You can call it "shakeout" Saturday or any other moniker that ESPN decides sounds right and you still have a college football weekend that provided some clarity and, in the mind of ESPN and CBS anyway, justified the CFP Selection Committee's sham ranking system.
Oh, and Missouri.
Some quick thoughts:
1. This Missouri thing is a tempest in a teapot. What we're falling onto the fainting couch about, is an internal issue for the University of Missouri to work out. No, Virginia, it doesn't mean that college football needs to go away (but it is concerning, to me, that so-called "conservative voices" only got convinced it did after a team made a civil rights statement) as I think the future of big-time collegiate athletics takes place outside the "amateur" auspices of the NCAA regardless.
2. No, Virginia, the Alabama Crimson Tide destruction of the LSU Tigers on Saturday night did NOT validate the CFP Committee's placement of them in the 4th slot. Instead, it revealed the rankings to be the sham that they are. Per the committee's own prior statements, and their criteria for other teams, what is yet to come is not included in the evaluation. Except, it appears, in the case of Alabama.
The truth is that the CFP Committee thought Alabama was good and they ranked them thusly. However, they also ranked LSU too high suggesting that they are playing fast and loose with the rankings to make some wins look better than others.
Why are they doing this? TV ratings and dollars pure and simple.
While these two issues seem to be unrelated they are, in fact, tied very close to the hip. Big-time college athletics is not about the student athlete any longer, nor should it be. The problem is throwing the baby out with the bathwater which several conservative (and progressive) pundits are trying to do, each for their own (political) reasons.
Progressive/Socialists don't want college athletics because it takes away from funding for the liberal arts colleges. They view athletic success, in pursuit of individual glory, to be counter-productive and damaging to minority communities. Of course, many of these same people support gambling and state-run lotteries which are also damaging to minority and poor communities so take that at face value.
My biggest concern is with those on the right, who have suddenly found religion on college sports because a football team did something to advance a civil rights issue. It is probably true that many conservatives have fiscal issues stemming from the financial drain placed on a university due to sports. It's also true that they are reserving most of their anger for something called "liberal social engineering" and have now decided that sports should go because of it. No matter your intentions, coming to the party consistently after these issues is a bad look.
The fact is, like it or no, college sports is a key factor in establishing the identity of a university. It fosters a communal spirit and generates a shared sense of pride, and sadness. In short, it forms a bond. These bonds are used to drive fundraising. And, yes, a lot of this fundraising is for athletics, but a lot of it benefits the academic institution as well. People often overlook that fact.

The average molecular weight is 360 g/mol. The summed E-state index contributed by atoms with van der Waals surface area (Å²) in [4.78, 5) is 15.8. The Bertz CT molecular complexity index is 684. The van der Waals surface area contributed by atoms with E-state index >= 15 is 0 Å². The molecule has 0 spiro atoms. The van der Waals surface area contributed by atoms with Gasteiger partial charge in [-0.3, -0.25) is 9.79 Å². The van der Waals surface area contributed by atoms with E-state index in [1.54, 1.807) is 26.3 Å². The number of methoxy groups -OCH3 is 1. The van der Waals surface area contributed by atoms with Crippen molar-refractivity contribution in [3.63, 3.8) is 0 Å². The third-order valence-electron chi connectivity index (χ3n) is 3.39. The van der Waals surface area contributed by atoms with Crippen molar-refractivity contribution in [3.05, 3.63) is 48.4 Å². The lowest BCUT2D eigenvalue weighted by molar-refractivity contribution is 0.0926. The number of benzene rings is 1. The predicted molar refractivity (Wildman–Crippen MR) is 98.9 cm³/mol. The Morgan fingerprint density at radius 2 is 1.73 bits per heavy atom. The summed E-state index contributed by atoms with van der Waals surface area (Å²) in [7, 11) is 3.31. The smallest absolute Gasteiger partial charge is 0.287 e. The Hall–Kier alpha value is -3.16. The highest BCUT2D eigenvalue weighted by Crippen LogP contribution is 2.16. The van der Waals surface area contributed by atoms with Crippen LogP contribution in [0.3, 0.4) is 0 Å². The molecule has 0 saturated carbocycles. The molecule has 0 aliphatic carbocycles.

A better way forward would be to decouple big-time college sports from the NCAA. Let the universities reap the profits, while maintaining the connection, and let those who can be paid a stipend for their work earn it. Instead of forcing athletes to declare a major in "sports administration studies" make them take personal finance and communication classes, while still letting the ones who want to take classes on scholarship. Also, remove the athletic scholarship fund from the general scholarship fund, but let the profits from the athletic departments be given to the schools on a tax-free basis.
At some point, college football is gong to reorganize into 4-16 team super-conferences. Let's decouple this from the NCAA, call it the College Football League, and reorganize the remaining (read: unprofitable) athletic programs into a new, smaller organization more focused on academics with less scholarships and less drive. Stop the silly practice of cross-division scheduling and move forward from there.
If you still want to try and give "everyone a shot" (which is ridiculous) then implement some type of promotion/relegation system which punishes those who can't make it and rewards those who can.
As for the College Football Playoff? It's very simple: The top team in each super-conference enters the tournament. Everyone else who qualifies gets a bowl if they're available. No-one in the new NCAA structure goes to a bowl, they're in the current FCS playoff system to begin with.
The one fly in the ointment here is whether or not you can find 64 college football programs who generate enough money to fly solo. If not, you'll have to look at trimming the super-conferences and just taking those who do, with a few spots reserved for the promotion/relegation placements.
This change is coming anyway, and it will also stop some of the smaller schools from robbing academic Peter to pay athletic Paul in a vain effort to climb the ladder.